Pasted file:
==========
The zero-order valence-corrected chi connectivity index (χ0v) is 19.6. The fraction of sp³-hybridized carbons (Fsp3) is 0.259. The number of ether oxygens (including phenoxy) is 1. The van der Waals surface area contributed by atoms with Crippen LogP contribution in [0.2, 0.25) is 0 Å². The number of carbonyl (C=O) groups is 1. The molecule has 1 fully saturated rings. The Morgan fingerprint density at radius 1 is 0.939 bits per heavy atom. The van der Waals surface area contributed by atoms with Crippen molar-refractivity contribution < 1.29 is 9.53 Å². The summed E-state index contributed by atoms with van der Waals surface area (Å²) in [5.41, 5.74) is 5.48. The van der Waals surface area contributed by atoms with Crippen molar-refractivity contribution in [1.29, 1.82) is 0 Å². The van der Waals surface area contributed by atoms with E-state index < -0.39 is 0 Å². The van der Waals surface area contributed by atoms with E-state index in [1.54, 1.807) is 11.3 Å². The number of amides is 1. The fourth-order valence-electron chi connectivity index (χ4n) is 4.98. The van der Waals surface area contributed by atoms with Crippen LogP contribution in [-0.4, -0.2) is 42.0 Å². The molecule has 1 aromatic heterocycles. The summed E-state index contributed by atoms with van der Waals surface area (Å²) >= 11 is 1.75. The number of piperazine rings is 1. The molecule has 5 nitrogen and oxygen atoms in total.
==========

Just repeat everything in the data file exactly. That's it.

The zero-order valence-corrected chi connectivity index (χ0v) is 19.6. The fraction of sp³-hybridized carbons (Fsp3) is 0.259. The number of ether oxygens (including phenoxy) is 1. The van der Waals surface area contributed by atoms with Crippen LogP contribution in [0.2, 0.25) is 0 Å². The number of carbonyl (C=O) groups is 1. The molecule has 1 fully saturated rings. The Morgan fingerprint density at radius 1 is 0.939 bits per heavy atom. The van der Waals surface area contributed by atoms with Crippen molar-refractivity contribution < 1.29 is 9.53 Å². The summed E-state index contributed by atoms with van der Waals surface area (Å²) in [5.41, 5.74) is 5.48. The van der Waals surface area contributed by atoms with Crippen molar-refractivity contribution in [1.29, 1.82) is 0 Å². The van der Waals surface area contributed by atoms with E-state index < -0.39 is 0 Å². The van der Waals surface area contributed by atoms with E-state index in [1.54, 1.807) is 11.3 Å². The number of amides is 1. The fourth-order valence-electron chi connectivity index (χ4n) is 4.98. The van der Waals surface area contributed by atoms with Crippen LogP contribution in [-0.4, -0.2) is 42.0 Å². The molecule has 1 aromatic heterocycles. The summed E-state index contributed by atoms with van der Waals surface area (Å²) >= 11 is 1.75. The number of piperazine rings is 1. The molecule has 5 nitrogen and oxygen atoms in total.